"Friendly" Gunfire Inside Georgia Bank
Picture yourself standing in line at the bank. Your paycheck in hand. Spouse and kids in the car waiting. Landlord waiting for the rent check. Groceries to buy. Your mind is in a million places at once. So much to do, so little time and too little money. Suddenly, a shady looking character walks into the bank and positions himself in line behind you. You’re worried. Banks are robbed every day, right? And the robbers take hostages, too. Sure they do.
Then, someone from the loan office walks up to the guy with shifty eyes. She’s speaking to him. Did he do something wrong? Your heart is pounding. Wait. She knows him. You listen. He’s a friend. Better yet, he’s an off-duty police officer. All those worries for nothing. Whew! How much safer could you be than having a police officer standing next to you? Is he armed? Yep. And he’s showing his pistol to the bank employee. She’s saying something about wanting to buy a handgun, but she’s worried they’re not safe.
“Nothing to worry about,” he says. “They’re perfectly safe.”
The officer pushes a button and pops out the thing that holds all the bullets. A magazine is what he called it. His friend says she thought it was called a clip. He says that a common misconception.
“The gun looks so menacing,” she says.
He’s looking inside a slot on the side of the magazine. Counting the bullets maybe? They must be all there because he shoves the magazine back inside the pistol. It locks with a loud snap.
“Firearms are safe. It’s the person holding them you have to worry about,” he says.
Everyone ducks for cover. Could there be a robber after all. What’s the officer doing? Why didn’t he stop the shooter? Is the bank employee all right? What’s going on? What just happened?
Can you imagine yourself in this scenario? What would you do? How would you react?
Well, customers and bank employees in a Thunderbolt, Ga. bank found out the hard way how they’d react, because something similar happened to them just last week.
An off-duty Thunderbolt police officer identified only as C. Watson was inside a branch of a United Community Bank when a bank employee asked him about handguns. She asked because she was considering buying one. Officer Watson, a two year veteran of the police department, drew his weapon to show the employee. As he was explaining the weapon and its functions he ejected the magazine, keeping the barrel aimed at the floor. Suddenly, the weapon fired sending the chambered round (Walton had failed to clear the chamber) into the concrete floor.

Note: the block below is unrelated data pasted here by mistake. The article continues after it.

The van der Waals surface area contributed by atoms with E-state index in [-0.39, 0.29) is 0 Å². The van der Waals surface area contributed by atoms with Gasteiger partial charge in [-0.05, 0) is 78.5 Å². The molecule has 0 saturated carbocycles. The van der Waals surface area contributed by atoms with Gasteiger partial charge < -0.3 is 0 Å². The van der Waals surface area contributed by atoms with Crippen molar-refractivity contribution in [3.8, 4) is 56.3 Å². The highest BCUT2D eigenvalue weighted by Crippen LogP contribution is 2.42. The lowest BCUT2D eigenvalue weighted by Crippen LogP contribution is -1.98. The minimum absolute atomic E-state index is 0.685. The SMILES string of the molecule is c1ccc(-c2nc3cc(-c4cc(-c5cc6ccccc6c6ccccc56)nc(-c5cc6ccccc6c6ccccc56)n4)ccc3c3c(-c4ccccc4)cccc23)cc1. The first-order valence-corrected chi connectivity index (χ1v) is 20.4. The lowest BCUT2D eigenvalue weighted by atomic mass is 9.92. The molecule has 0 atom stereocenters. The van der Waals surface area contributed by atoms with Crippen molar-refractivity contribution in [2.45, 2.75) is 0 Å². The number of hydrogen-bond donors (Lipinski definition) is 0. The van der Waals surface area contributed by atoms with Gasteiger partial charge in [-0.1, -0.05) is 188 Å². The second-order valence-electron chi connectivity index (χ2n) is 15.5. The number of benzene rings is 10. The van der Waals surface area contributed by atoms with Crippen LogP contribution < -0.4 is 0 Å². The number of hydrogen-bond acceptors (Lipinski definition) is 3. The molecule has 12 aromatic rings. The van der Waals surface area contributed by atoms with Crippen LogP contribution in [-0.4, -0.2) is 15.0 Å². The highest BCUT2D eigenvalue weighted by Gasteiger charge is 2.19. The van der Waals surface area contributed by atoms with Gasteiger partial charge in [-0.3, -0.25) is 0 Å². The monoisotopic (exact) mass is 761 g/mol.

Luckily, no one was injured during this extremely dangerous mishap. Well, no one was physically injured. But I’m sure the officer’s pride and reputation took a heavy hit, as did his personnel file. The question of the day is…What should happen to the officer? Suspension? Dismissal? Criminal charges? Or nothing at all?
Personally, I’d say at least a week unpaid leave. An ND in a bank is a very bad idea, especially for a cop. Why he would pull it out a brandish it, IN LINE no less, simply to show it off is beyond me, but it did happen. It was stupid and he paid the price for it.
As to shooting at the floor, I think the point would be that most would rather take a bullet frag to the leg than a full on Jacketed Hollow Point to any other part of the body.
Yes, it was a mistake to accidentally discharge the weapon, but it was no accident when he pulled the weapon out in a bank. That was certainly no place for the examination of a firearm. Still, I agree, it was an accident and the officer should be be given a second chance, but not without some sort of punishment.
Terry – Cops are normally taught to “skip shoot” with shotguns, which is simply ricocheting pellets off pavement (concrete and asphalt). This technique allows officers to shoot a violent suspect’s legs if that’s all that’s visible in places like beneath autos they’re using for cover. So, this officer likely knew of the danger involved if a bullet struck a concrete floor slab.
I agree with Dave – cops are people, and they make mistakes. But doing something stupid on the job where people could get killed …that’s scary. However, having made enough dumb mistakes myself, I’d hate to see his career ruined if it’s fixable. At least he was pointing the weapon at the floor, which indicates he’s not totally beyond repair.
5-10 day suspension and remedial firearms training.
The question his bosses need to figure out is whether he just did something stupid, or whether he IS stupid. If it is the former, that can be fixed.
But you can’t fix stupid.